birds like wires

Reflash System for OpenFrame

Latest Release: 21st August 2014

Download System v1.11 – (160MB) MD5


Originally written for the O2 Joggler, the latest version of the Reflash System can be used on both types of the commonly available OpenFrame units. These are great devices; useful, hackable, affordable and fun. However, if you find yourself with one that’s less than happy, with any luck this system should bring it back to life.

This is designed to be a reliable method of reflashing any OpenFrame device, even in the event that the internal flash memory has had it’s partitions destroyed. These units are robust and will continue to boot from external USB devices even when the internal memory has given up, so unless you have a hardware failure or EFI problem this should get things working again.

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The Dell 1320cn Printer and OS X

https://www.flickr.com/photos/liewcf/4133722809

Do you have a Dell 1320c or 1320cn? And a Mac? Are you tired of not being able to print? Fret no more!

The drivers from Dell are stuck way back in the Tiger (v10.4) and Leopard (v10.5) days and I’ve had no end of trouble with them. But, as is so often the case, the hardware inside that Dell printer isn’t really Dell at all. What you actually have is a revamped version of the Fuji Xerox DocuPrint C525A.

Luckily, Fuji Xerox are rather more amenable to keeping their drivers driving and their printers printing than Mike’s company is.

Installation

You could install the drivers directly from Fuji Xerox, but why bother? Apple have already rolled the drivers into a snazzy package that will auto-update when new versions are released. Head over to the FujiXerox Printer Drivers page on Apple’s website, download and install the printer driver package. This works on the latest Mavericks version, all the way back to Snow Leopard.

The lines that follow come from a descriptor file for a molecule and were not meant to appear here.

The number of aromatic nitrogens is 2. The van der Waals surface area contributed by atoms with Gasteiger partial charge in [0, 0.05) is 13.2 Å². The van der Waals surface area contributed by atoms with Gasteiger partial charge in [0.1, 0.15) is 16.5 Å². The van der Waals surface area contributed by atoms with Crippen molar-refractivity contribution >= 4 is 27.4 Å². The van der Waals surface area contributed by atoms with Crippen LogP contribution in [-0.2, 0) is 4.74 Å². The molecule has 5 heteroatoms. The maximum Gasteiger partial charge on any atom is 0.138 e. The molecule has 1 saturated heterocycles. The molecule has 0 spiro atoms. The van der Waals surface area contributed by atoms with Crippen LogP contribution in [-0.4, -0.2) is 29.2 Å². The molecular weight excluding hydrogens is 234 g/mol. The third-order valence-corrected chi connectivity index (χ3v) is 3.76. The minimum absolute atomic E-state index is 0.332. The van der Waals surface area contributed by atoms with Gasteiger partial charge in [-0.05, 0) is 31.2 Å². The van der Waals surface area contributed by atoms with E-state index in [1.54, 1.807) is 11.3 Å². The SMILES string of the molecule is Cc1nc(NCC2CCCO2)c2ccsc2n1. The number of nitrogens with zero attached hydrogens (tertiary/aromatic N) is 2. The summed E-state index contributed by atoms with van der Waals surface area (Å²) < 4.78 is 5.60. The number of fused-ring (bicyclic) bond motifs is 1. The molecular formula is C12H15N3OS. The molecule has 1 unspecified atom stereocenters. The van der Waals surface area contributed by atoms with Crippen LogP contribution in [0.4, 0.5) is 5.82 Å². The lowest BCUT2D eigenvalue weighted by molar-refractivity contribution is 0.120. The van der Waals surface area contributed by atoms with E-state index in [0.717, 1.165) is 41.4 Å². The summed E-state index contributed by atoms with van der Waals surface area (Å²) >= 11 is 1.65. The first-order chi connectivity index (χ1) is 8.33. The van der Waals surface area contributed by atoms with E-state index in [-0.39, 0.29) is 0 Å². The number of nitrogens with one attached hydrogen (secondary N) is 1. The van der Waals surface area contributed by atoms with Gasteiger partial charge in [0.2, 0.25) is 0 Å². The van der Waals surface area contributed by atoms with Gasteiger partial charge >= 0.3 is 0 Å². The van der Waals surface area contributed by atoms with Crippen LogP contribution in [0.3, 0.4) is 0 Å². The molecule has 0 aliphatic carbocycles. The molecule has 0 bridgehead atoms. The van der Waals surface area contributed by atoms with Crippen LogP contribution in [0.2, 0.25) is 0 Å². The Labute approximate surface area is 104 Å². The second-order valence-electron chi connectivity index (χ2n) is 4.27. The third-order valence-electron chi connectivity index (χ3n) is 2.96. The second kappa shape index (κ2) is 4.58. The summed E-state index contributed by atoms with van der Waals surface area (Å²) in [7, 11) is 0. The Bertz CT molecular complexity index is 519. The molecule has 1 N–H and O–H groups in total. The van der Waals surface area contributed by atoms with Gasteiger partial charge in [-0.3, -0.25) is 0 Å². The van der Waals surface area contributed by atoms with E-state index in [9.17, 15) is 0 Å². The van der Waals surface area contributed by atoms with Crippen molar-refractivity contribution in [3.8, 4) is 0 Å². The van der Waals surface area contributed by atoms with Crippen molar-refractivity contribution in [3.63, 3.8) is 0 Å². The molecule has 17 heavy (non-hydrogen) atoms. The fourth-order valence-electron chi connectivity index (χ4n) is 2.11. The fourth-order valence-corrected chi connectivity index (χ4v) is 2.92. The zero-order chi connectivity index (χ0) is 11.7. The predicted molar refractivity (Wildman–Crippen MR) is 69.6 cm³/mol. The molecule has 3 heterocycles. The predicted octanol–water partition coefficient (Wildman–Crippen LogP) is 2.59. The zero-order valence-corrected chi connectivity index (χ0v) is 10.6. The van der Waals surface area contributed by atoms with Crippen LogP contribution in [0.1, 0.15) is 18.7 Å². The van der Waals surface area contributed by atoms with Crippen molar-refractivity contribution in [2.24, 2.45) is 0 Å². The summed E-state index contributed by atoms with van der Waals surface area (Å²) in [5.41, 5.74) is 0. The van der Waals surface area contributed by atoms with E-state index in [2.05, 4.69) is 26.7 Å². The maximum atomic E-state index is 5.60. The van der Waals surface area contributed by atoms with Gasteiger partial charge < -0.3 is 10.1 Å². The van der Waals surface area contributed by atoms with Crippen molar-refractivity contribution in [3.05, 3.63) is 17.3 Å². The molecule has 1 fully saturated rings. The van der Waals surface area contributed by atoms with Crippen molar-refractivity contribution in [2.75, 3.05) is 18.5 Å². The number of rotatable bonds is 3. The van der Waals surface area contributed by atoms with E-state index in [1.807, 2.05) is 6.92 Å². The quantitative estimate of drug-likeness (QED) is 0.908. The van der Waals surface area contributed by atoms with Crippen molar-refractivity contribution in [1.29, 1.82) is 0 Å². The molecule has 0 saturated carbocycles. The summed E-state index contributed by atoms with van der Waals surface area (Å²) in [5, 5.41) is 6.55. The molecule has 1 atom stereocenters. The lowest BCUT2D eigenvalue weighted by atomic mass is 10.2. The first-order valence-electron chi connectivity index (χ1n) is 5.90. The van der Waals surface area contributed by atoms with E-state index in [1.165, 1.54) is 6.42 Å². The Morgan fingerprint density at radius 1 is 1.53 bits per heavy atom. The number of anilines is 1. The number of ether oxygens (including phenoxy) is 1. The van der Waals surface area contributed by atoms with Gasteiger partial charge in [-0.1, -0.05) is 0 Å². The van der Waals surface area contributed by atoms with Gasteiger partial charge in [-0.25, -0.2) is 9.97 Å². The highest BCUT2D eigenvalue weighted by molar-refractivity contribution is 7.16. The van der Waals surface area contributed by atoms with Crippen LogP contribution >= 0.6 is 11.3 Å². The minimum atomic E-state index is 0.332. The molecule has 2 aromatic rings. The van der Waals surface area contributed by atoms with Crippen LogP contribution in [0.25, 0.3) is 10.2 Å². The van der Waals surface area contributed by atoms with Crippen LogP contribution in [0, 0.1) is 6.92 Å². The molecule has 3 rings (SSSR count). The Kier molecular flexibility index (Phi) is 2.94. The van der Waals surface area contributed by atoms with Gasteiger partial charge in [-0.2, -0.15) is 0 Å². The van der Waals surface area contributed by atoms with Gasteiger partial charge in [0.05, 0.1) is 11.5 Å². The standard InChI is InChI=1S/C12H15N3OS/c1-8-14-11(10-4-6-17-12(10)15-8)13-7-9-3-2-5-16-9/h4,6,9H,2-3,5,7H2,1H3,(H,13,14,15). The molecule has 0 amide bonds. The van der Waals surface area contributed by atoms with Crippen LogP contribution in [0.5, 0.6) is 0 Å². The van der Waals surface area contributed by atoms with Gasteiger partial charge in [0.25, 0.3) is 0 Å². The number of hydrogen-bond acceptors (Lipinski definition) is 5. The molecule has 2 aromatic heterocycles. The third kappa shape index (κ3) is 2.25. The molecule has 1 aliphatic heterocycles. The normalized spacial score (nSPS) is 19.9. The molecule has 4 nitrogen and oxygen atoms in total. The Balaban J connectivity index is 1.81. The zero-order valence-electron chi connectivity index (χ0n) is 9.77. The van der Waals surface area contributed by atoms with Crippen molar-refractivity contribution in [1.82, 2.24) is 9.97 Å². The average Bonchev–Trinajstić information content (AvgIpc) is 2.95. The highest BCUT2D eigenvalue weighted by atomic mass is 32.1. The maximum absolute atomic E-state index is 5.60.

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Revisiting Arduino Bootloaders

A USBtinyISP connected to an Arduino Duemilanove

A couple of years ago, I put together an Arduino / ATmega-based project that really needed to skimp on power. There wasn’t a huge amount of documentation around at the time, but after some digging I managed to get the ATmega running at 8MHz using it’s own internal oscillator. Taking it one step further, I then dropped that rate down to 1MHz by recompiling the bootloader. Tada! That project ran constantly for many months at a time on a couple of D-cell batteries.

When it came to my latest endeavour I dug out the old bootloaders. No beans. Times have moved on a little in the Arduino world and the Arduino 1.0.5 IDE wasn’t playing with my bootloaders any more. I thought I’d narrowed it to a simple tweak of the boards.txt file, but apparently not. I’d never been completely happy that I’d not gone the distance and used Optiboot anyway, so before I knew it the source code was downloading.

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